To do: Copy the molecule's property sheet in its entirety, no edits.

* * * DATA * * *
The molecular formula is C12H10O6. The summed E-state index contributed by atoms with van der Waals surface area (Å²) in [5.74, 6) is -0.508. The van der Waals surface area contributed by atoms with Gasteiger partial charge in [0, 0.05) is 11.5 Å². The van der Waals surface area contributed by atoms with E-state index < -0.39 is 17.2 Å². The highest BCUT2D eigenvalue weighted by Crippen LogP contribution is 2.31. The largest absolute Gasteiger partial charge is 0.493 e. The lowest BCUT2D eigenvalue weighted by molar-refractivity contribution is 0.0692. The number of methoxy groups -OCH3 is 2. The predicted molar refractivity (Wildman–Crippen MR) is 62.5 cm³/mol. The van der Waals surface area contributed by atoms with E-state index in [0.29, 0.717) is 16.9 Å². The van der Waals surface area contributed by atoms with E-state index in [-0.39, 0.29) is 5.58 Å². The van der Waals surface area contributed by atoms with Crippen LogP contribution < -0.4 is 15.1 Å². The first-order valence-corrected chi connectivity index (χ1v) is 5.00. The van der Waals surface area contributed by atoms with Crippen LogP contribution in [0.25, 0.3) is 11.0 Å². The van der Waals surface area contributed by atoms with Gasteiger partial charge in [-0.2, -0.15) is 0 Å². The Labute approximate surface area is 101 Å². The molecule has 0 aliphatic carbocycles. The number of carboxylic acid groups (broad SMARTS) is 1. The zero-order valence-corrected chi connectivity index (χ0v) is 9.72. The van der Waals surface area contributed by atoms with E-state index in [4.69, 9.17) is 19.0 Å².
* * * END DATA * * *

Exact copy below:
The molecular formula is C12H10O6. The summed E-state index contributed by atoms with van der Waals surface area (Å²) in [5.74, 6) is -0.508. The van der Waals surface area contributed by atoms with Gasteiger partial charge in [0, 0.05) is 11.5 Å². The van der Waals surface area contributed by atoms with E-state index < -0.39 is 17.2 Å². The highest BCUT2D eigenvalue weighted by Crippen LogP contribution is 2.31. The largest absolute Gasteiger partial charge is 0.493 e. The lowest BCUT2D eigenvalue weighted by molar-refractivity contribution is 0.0692. The number of methoxy groups -OCH3 is 2. The predicted molar refractivity (Wildman–Crippen MR) is 62.5 cm³/mol. The van der Waals surface area contributed by atoms with E-state index in [0.29, 0.717) is 16.9 Å². The van der Waals surface area contributed by atoms with E-state index in [-0.39, 0.29) is 5.58 Å². The van der Waals surface area contributed by atoms with Crippen LogP contribution < -0.4 is 15.1 Å². The first-order valence-corrected chi connectivity index (χ1v) is 5.00. The van der Waals surface area contributed by atoms with Crippen LogP contribution in [0.25, 0.3) is 11.0 Å². The van der Waals surface area contributed by atoms with Gasteiger partial charge in [-0.2, -0.15) is 0 Å². The Labute approximate surface area is 101 Å². The molecule has 0 aliphatic carbocycles. The number of carboxylic acid groups (broad SMARTS) is 1. The zero-order valence-corrected chi connectivity index (χ0v) is 9.72. The van der Waals surface area contributed by atoms with E-state index in [4.69, 9.17) is 19.0 Å².